What a difference! And just think that all those little pieces of awesomeness could be in the trash by now... Such a sad thought after seeing this beautiful piece of modern quilting in action!
I came up with this idea after watching Peggy Martin's Craftsy class, Quick Strip Paper Piecing. You just need a roll of adding machine paper, which will be the foundation for the strip. The difference with the blocks I'm showing in this block is that the scraps I have are way smaller and the finished effect is more scrappy. Here is how you do it.
Cut a length of adding machine paper a tad longer than the length you want your finished piece to be. Start by placing one scrap with the right side facing up, close to the end of the paper strip. Feel free to pin it or glue this first piece, just to keep it in place. Right on top of it, on the edge, right side facing down, put a second scrap of fabric.
Sew a 1/4 inch seam. Remember to shorten your stitch length - this will be extremely useful when the time comes to separate the fabric from the paper. Also, paper-piecing really gets your needle dull, so either use an old needle or be prepared to dull the one you are using at the moment.
Open the fabric on top. If you use larger pieces of fabric, feel free to press them open. In this case, I was working with very little pieces, so I did not press until after I finished the strip.
Take another piece of fabric and sew it on top of the others, just like you did with the previous scrap.
Keep adding scraps of fabric. Every once in a while you'll end up with a funky line that is not straight, like the one in the next picture.
Just work your way with it and try to get back into a straight line by adding more scraps.
Once you finished covering the strip of paper, you'll end with something that looks like this:
At this point, you can press the strip so that you set the seams. Remember to press in the same direction you sewed the scraps. You can spray the strips with some starch, but be careful so that the paper doesn't get wet; if it does, it will warp and your strip will no longer be straight, and you won't be able to use the paper as a cutting guide.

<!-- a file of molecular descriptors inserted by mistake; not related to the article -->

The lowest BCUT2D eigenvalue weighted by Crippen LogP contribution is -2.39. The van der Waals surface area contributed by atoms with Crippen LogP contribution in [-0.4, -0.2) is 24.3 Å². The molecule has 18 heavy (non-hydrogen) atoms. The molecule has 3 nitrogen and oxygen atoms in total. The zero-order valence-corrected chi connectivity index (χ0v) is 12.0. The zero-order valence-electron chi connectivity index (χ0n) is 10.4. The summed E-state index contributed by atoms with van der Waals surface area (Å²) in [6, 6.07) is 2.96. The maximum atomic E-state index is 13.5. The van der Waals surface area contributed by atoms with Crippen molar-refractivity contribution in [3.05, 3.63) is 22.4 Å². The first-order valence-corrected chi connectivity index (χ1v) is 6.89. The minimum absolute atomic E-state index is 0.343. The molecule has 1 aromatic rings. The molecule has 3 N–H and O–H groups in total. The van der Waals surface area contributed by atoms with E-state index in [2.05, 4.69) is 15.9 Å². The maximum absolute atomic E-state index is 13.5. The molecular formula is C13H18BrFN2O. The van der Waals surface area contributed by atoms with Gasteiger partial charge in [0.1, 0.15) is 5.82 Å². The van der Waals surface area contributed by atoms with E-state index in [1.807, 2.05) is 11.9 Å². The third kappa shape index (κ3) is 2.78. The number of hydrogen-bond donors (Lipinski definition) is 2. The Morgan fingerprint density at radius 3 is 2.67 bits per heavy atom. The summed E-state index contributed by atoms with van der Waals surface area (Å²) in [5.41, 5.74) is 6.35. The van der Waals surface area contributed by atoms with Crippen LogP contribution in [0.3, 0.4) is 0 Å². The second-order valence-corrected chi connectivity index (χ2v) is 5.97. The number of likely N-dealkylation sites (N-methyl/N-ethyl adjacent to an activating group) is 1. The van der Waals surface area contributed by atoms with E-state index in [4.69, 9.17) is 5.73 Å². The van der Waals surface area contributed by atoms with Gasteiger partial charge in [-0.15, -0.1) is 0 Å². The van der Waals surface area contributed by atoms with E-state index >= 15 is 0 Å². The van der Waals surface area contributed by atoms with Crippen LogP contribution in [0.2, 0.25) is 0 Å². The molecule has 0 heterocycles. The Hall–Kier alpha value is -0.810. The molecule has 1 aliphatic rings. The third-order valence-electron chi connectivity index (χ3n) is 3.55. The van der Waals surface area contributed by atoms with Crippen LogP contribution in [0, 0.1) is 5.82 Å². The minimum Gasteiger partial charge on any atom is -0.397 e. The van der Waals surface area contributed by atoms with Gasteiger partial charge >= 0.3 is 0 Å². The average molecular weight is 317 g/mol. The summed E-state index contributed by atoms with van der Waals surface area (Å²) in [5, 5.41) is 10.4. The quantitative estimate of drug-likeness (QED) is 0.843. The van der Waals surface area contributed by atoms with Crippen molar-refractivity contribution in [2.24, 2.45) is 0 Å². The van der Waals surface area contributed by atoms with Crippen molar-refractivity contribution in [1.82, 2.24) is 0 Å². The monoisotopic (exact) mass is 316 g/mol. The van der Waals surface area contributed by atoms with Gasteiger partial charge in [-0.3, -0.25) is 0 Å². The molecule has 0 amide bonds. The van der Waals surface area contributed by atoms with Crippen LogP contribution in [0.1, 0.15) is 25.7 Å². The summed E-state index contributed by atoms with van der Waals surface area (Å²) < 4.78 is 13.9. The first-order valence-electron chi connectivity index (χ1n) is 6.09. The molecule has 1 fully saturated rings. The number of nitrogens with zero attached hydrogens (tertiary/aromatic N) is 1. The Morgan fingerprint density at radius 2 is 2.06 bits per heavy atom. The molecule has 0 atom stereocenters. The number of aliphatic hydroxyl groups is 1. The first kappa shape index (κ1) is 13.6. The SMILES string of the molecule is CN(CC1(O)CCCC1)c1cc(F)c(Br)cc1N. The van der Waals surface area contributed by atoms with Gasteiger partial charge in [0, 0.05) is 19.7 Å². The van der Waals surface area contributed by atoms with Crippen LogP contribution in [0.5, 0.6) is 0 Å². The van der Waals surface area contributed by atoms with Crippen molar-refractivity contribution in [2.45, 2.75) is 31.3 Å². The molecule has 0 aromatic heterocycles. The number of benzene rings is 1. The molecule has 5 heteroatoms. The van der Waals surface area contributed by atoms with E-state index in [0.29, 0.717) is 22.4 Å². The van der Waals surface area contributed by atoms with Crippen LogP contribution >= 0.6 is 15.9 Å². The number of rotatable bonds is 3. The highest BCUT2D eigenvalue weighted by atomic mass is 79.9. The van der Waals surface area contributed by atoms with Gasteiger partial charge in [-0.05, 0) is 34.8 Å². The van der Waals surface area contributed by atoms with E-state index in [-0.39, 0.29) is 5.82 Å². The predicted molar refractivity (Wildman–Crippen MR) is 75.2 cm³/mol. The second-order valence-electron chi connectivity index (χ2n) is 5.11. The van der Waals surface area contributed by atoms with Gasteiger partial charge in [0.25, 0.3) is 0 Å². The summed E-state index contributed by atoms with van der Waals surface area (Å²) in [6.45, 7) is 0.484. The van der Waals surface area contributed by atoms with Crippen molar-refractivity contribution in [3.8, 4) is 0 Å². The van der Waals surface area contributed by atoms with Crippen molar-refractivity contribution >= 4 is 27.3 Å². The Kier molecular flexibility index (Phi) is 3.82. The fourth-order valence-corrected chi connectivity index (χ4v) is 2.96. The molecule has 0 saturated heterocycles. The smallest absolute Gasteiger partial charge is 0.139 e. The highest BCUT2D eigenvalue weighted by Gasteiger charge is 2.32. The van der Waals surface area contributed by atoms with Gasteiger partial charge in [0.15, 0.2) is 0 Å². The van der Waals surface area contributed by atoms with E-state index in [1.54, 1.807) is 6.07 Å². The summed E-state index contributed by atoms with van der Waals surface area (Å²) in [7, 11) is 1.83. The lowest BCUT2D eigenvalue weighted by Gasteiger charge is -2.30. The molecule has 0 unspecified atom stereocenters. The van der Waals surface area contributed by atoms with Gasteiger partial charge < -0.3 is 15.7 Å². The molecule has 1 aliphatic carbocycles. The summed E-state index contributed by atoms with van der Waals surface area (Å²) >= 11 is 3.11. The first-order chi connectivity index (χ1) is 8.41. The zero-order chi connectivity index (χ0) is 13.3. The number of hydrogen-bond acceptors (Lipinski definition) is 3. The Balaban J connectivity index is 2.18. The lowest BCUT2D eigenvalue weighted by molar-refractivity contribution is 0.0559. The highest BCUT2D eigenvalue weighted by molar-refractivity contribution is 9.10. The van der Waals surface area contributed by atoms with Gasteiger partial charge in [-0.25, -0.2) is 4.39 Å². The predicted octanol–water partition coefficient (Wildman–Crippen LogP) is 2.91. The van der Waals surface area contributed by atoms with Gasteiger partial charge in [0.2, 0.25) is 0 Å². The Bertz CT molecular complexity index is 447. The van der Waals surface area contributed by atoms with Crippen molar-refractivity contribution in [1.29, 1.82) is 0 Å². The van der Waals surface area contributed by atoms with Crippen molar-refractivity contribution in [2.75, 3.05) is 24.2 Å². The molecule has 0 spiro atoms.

Now you can go ahead and trim the excess fabric; use the paper as a guide. Like this, you will always end up with a straight, accurate strip of pieced fabric scraps.
The next step is comparable to that time when you were a kid, poured white glue on your hand, waited for it to dry and then peeled it off!!! Soooo satisfying :)
What you need to do is just peel the paper off. Now, be careful not to pull too tight or you can distort the stitches and the strip won't be straight. This is also why you should reduce your stitch length; this makes pulling the paper off way easier and don't distort the fabric. You will end with something that looks like this:
So, from a bag of scraps to pieced strips, ready to go into a fabulous quilt block!
In order to make the pods, I cut the long strips and sewed them together to form 5" by 5" squares. I then framed the squares to bring a little structure to the blocks. I decided to use a solid fabric in a neutral color so that the eyes have a chance to "rest" and create a sense of structure in the composition.
You can even end up with a border for a quilt! And just think that these little pieces of wonderfulness may have had a very different ending... Enjoy!